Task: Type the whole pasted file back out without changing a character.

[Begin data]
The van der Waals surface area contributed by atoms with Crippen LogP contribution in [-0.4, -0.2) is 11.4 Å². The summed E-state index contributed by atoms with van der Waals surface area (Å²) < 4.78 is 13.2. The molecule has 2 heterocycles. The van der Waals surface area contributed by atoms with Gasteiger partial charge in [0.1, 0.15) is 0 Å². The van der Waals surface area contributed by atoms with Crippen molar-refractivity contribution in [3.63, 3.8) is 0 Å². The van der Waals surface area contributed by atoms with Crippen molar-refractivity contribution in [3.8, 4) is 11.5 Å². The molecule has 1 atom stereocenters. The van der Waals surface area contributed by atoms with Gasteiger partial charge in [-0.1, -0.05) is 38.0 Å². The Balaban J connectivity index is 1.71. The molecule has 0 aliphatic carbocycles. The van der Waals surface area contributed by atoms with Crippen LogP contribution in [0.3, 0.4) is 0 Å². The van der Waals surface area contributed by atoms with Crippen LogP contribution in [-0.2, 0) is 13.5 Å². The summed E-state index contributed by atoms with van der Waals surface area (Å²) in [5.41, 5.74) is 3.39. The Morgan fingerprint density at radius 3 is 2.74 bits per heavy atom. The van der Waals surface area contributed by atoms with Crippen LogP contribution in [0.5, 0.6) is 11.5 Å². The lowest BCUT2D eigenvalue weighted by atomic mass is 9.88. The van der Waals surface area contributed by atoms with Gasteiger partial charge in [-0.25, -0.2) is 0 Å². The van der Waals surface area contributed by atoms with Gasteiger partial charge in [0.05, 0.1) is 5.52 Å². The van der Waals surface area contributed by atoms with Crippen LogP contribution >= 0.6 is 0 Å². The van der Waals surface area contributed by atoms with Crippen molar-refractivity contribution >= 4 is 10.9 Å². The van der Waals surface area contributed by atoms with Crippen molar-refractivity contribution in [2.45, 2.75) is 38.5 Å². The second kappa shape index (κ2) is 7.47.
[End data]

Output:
The van der Waals surface area contributed by atoms with Crippen LogP contribution in [-0.4, -0.2) is 11.4 Å². The summed E-state index contributed by atoms with van der Waals surface area (Å²) < 4.78 is 13.2. The molecule has 2 heterocycles. The van der Waals surface area contributed by atoms with Gasteiger partial charge in [0.1, 0.15) is 0 Å². The van der Waals surface area contributed by atoms with Crippen molar-refractivity contribution in [3.63, 3.8) is 0 Å². The van der Waals surface area contributed by atoms with Crippen molar-refractivity contribution in [3.8, 4) is 11.5 Å². The molecule has 1 atom stereocenters. The van der Waals surface area contributed by atoms with Gasteiger partial charge in [-0.1, -0.05) is 38.0 Å². The Balaban J connectivity index is 1.71. The molecule has 0 aliphatic carbocycles. The van der Waals surface area contributed by atoms with Crippen LogP contribution in [0.3, 0.4) is 0 Å². The van der Waals surface area contributed by atoms with Crippen LogP contribution in [-0.2, 0) is 13.5 Å². The summed E-state index contributed by atoms with van der Waals surface area (Å²) in [5.41, 5.74) is 3.39. The Morgan fingerprint density at radius 3 is 2.74 bits per heavy atom. The van der Waals surface area contributed by atoms with Crippen LogP contribution in [0.5, 0.6) is 11.5 Å². The lowest BCUT2D eigenvalue weighted by atomic mass is 9.88. The van der Waals surface area contributed by atoms with Gasteiger partial charge in [-0.25, -0.2) is 0 Å². The van der Waals surface area contributed by atoms with Gasteiger partial charge in [0.05, 0.1) is 5.52 Å². The van der Waals surface area contributed by atoms with Crippen LogP contribution >= 0.6 is 0 Å². The van der Waals surface area contributed by atoms with Crippen molar-refractivity contribution >= 4 is 10.9 Å². The van der Waals surface area contributed by atoms with Crippen molar-refractivity contribution in [2.45, 2.75) is 38.5 Å². The second kappa shape index (κ2) is 7.47.